Although she had sporadic chart success in the US and UK, and even hosted her own variety show on BBC TV, Gentry faded from the music biz and the public eye in the early ’80s. But her profile’s received a boost in recent years after being name-checked by young country-music stars like Kacey Musgraves and Nikki Lane, as well as the recent release of the 8-CD box set The Girl From Chickasaw County: The Complete Capitol Masters, should further raise Gentry’s profile… [ahem] as well as this review.

The title track establishes Fancy‘s main mode: slick, orchestral country-funk executed by excellent session musicians from the Fame Studios in Muscle Shoals, Alabama and in Columbia Studios in Nashville. The lone Gentry original, “Fancy” finds the singer recounting the rags-to-riches story of an 18-year-old woman whose mother nudges her into a life of prostitution to lift the family out of poverty. It’s so good, one wonders why Capitol larded the rest of the LP with other people’s compositions. On the two Bacharach-David tunes—“I’ll Never Fall In Love Again” and “Raindrops Keep Fallin’ On My Head”—Gentry’s Southern-belle gravitas doesn’t thrive in the famous songwriting team’s spick-and-span suburban pop, no matter how well-crafted it is. She sounds a bit uncomfortable and out of her soulful element here. Similarly, the cheerful, waltz-time pop of Rudy Clark’s “If You Gotta Make A Fool Of Somebody” does not play to her strengths.

Thankfully, Gentry shines on the rest of the album. While Laura Nyro’s “Wedding Bell Blues” may not be the most copacetic vehicle for Gentry, the melody is so sublime that she can’t help making a gorgeous swoon of yearning heartache out of it. Leon Russell’s “Delta Man” is a song into which Gentry can really sink her incisors. She switches the original song’s genders and lays into Russell’s rousing chorus with less brio than Joe Cocker did, but Bobbie out-finesses the English geezer by far.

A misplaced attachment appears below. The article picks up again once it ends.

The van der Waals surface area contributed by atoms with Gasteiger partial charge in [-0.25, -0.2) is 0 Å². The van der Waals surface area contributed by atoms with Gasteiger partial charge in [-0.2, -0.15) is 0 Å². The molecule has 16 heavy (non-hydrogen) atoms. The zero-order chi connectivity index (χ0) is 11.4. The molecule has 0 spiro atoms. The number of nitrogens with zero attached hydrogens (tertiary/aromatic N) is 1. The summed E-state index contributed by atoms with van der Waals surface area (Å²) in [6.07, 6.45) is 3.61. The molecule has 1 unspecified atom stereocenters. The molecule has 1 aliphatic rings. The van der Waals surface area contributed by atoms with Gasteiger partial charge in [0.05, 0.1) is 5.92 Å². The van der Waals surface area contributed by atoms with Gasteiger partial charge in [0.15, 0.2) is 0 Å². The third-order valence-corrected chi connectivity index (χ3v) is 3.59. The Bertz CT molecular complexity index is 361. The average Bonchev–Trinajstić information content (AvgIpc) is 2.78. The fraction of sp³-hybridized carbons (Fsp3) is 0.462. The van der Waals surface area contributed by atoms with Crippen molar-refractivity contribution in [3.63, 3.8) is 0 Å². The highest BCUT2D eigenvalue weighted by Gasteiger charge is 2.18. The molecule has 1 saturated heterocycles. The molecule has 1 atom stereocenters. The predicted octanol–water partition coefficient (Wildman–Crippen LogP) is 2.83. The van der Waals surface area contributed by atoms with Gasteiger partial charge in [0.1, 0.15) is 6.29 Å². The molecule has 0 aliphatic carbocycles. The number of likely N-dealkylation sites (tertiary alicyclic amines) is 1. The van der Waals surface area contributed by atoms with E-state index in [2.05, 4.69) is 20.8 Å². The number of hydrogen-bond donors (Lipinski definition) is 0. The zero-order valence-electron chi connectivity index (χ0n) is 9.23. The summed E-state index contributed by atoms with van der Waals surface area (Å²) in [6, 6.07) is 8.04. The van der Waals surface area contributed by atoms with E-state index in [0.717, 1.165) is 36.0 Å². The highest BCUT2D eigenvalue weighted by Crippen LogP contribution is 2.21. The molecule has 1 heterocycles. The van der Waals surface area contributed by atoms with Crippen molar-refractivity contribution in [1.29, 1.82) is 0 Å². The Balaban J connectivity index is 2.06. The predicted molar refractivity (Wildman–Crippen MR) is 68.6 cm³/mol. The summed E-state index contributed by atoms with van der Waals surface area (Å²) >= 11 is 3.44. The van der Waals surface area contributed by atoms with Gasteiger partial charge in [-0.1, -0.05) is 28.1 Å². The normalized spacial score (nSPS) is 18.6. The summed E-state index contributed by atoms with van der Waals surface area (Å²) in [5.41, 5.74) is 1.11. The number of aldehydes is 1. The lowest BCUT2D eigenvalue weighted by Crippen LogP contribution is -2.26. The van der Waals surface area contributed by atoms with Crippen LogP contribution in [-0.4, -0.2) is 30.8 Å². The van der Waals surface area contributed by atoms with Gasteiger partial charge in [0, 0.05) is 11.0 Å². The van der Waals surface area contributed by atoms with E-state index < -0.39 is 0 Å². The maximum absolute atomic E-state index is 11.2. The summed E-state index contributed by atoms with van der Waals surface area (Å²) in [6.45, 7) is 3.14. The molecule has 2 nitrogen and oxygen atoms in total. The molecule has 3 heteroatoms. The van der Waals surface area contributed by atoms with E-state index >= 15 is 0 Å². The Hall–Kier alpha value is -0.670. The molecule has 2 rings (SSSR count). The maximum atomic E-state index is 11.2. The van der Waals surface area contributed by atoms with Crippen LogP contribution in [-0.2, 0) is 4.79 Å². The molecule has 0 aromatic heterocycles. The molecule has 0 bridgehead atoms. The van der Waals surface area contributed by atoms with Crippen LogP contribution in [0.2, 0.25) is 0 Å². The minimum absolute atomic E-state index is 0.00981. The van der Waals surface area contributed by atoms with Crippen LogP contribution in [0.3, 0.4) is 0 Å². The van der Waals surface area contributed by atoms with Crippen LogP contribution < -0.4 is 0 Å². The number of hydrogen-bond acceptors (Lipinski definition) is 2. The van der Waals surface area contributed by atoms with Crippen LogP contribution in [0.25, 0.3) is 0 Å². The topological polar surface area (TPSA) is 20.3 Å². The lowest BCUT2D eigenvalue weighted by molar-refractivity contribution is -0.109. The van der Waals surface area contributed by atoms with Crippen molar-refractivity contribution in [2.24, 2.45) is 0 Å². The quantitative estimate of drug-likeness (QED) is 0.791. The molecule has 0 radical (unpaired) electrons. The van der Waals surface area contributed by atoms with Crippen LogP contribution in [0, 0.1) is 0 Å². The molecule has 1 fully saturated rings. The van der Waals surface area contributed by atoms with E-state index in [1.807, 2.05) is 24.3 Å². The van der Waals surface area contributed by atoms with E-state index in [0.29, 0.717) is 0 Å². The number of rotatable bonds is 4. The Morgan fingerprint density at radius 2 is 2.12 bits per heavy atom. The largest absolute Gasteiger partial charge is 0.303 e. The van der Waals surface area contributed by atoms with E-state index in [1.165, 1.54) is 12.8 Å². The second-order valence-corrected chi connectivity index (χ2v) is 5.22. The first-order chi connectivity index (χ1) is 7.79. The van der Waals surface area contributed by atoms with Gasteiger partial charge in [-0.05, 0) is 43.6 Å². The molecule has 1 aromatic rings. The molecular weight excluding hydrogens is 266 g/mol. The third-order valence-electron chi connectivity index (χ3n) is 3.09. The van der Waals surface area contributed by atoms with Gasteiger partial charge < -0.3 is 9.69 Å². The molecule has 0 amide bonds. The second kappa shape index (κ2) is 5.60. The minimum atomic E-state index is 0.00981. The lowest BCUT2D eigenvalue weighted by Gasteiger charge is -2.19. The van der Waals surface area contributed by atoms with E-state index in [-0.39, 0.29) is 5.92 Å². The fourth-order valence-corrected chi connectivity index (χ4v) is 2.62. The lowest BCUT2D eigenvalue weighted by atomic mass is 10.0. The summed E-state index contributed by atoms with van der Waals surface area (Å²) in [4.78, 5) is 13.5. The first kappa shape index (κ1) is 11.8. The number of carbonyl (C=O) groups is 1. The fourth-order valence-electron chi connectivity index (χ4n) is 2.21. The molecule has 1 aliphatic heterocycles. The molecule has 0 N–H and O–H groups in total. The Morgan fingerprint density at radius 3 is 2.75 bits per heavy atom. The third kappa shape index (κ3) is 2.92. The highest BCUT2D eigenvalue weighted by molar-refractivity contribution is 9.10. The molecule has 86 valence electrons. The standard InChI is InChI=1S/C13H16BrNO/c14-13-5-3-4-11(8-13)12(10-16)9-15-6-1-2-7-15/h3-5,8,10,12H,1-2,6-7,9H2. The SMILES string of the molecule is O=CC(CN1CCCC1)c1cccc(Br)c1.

“He Made A Woman Out Of Me” (written by Fred Burch and Don Hill and earlier covered by Bettye LaVette) is Southern country-funk that’s as lubricious as Tony Joe White at his most seductive. It’s a momentous coming-of-age tale… so to speak. The album’s highlight is Harry Nilsson’s “Rainmaker”; it’s the funkiest, most sweeping track here, augmented by banjo and violin—not exactly staples of the funk genre, but Gentry, producer Rick Hall and his Muscle Shoals crew, and strings arranger Jimmie Haskell make it work to the max. This is my go-to track on Fancy for DJ sets—so it has that going for it, too.

While I’d prefer to hear Gentry perform her own songs, on Fancy she inhabits other composers’ with sly charisma, imbuing them with a strong wiliness that was rare for its time among female entertainers. -Buckley Mayfield